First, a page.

Khamsa (Quintet) by Nizami (d.1209)

Manuscript; Khamsa (Quintet) by Nizami; text: Persian in black nasta’liq script; headings in red; 267 folios with two illuminated shamsa (fols.1 recto and 83recto), four sarlawhs (fols. 27 verso, 83 verso, 144 verso, and 195 verso), and 8 paintings (fols. 91 verso, 94recto,101recto, 104 verso, 115 verso, 122recto, 129 verso, 134recto); seal (folio1 recto); inscriptions (folio1 recto); standard page: 4 columns, 23 lines of text.
Binding: The manuscript is in a nineteenth-century lacquer-painted binding with floral designs. The doublures are in red lacquer with a single stemmed narcissus.

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Historical period(s)
Timurid period, 1433-1434 (837 A.H.)
Medium
Ink, opaque watercolor and gold on paper
Dimensions
H x W (overall): 23.5 x 15.8 cm (9 1/4 x 6 1/4 in)
Geography
Probably Iran, Fars, Shiraz
Credit Line
Purchase — Smithsonian Unrestricted Trust Funds, Smithsonian Collections Acquisition Program, and Dr. Arthur M. Sackler
Collection
Arthur M. Sackler Gallery
Accession Number
S1986.33
On View Location
Currently not on view
Classification(s)
Manuscript
Type

Manuscript

Keywords
Henri Vever collection, illumination, Iran, Khamsa, Timurid period (1378 - 1506), WWII-era provenance
Provenance

?-1913
Georges Demotte (1877-1923), method of acquisition unknown [1]

1913 -1942
Henri Vever (1854-1942), purchased from Georges Demotte [2]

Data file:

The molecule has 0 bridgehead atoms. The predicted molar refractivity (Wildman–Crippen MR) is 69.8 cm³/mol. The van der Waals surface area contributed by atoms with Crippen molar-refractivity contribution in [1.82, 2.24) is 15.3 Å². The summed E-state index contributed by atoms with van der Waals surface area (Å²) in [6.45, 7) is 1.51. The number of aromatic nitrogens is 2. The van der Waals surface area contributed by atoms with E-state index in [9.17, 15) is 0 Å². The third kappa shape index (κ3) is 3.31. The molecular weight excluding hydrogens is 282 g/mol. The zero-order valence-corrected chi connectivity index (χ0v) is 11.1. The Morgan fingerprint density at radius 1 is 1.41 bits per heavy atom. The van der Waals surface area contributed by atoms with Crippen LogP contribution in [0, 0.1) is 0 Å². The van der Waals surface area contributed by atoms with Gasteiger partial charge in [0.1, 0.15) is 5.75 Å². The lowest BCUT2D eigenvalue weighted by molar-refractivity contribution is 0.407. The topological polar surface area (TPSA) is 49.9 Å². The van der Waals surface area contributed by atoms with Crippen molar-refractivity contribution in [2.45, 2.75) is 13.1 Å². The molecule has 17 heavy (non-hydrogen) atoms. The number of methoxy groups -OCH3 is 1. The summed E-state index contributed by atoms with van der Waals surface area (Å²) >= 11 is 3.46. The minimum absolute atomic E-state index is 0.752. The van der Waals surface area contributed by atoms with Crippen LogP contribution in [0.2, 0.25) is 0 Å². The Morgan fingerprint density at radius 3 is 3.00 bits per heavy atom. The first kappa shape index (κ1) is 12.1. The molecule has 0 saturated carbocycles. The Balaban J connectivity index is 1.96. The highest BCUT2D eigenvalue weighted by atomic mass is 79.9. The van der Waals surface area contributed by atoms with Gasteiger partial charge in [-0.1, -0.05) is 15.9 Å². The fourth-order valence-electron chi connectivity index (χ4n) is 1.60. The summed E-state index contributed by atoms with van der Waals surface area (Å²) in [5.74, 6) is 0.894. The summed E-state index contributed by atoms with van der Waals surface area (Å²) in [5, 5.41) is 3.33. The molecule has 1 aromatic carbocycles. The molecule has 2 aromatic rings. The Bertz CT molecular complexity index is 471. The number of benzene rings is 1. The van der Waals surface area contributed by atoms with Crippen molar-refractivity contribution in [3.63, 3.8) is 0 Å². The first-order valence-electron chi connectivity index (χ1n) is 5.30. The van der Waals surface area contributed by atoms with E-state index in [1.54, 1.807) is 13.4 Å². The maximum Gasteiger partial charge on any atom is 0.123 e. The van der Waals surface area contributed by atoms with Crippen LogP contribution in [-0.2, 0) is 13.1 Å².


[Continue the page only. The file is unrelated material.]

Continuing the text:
1942-1947
Jeanne Louise Monthiers (1861-1947), bequest of Henri Vever [3]

1947-1986
Francois Mautin (1907-2003), bequest of Jeanne Louise Monthiers and Henri Vever [4]

From 1986
Arthur M. Sackler Gallery purchased from Francois Mautin [5]

Notes:

[1] See note 2. Georges Demotte was a collector and dealer of Islamic and medieval European art. He had galleries in Paris and New York City.

[2] An accomplished French jeweler and collector, Henri Vever (1854-1942) amassed a large and impressive collection of works of art during his lifetime. His holdings in Japanese prints and Islamic arts of the books, especially from Iran and India, were among the most important assembled in the early twentieth century. Vever purchased this manuscript from Demotte on July 23, 1913, identified as "no. 256,"see Henri Vever Account Ledger, FSA A1988.042.2, July 23, 1913, Henri Vever Papers. Freer Gallery of Art and Arthur M. Sackler Gallery Archives. This manuscript was in Vever's collection at the time of his death in 1942.

[3] Upon Henri Vever's death on September 25, 1942, his wife, Jeanne Louise Monthiers inherited this work. See exhibits F and G of Agreement of Purchase and Sale of the Henri Vever Collection, January 9, 1986, copy in object file.

[4] Upon the death of Jeanne Louise Monthiers, as stipulated in the will of Henri Vever, the family's assets were divided evenly between his two grandchildren. His only grandson, Francois Mautin inherited the collection known as "The Henri Vever Collection of Oriental Art and Manuscripts Including Persian and Indian Art and Manuscripts." This work is part of that collection. See exhibits F and G as cited in note 2.

[5] The Arthur M. Sackler Gallery purchased the entirety of the collection from Francois Mautin on January 9, 1986. See purchase agreement, copy in object file.

Research completed June 23, 2022.

Previous Owner(s) and Custodian(s)

Henri Vever 1854-1942
Jeanne Louise Monthiers 1861 - 1947
Georges Demotte 1877-1923
Francois Mautin 1907 - 2003

Description

Manuscript; Khamsa (Quintet) by Nizami; text: Persian in black nasta'liq script; headings in red; 267 folios with two illuminated shamsa (fols.1 recto and 83recto), four sarlawhs (fols. 27 verso, 83 verso, 144 verso, and 195 verso), and 8 paintings (fols. 91 verso, 94recto,101recto, 104 verso, 115 verso, 122recto, 129 verso, 134recto); seal (folio1 recto); inscriptions (folio1 recto); standard page: 4 columns, 23 lines of text.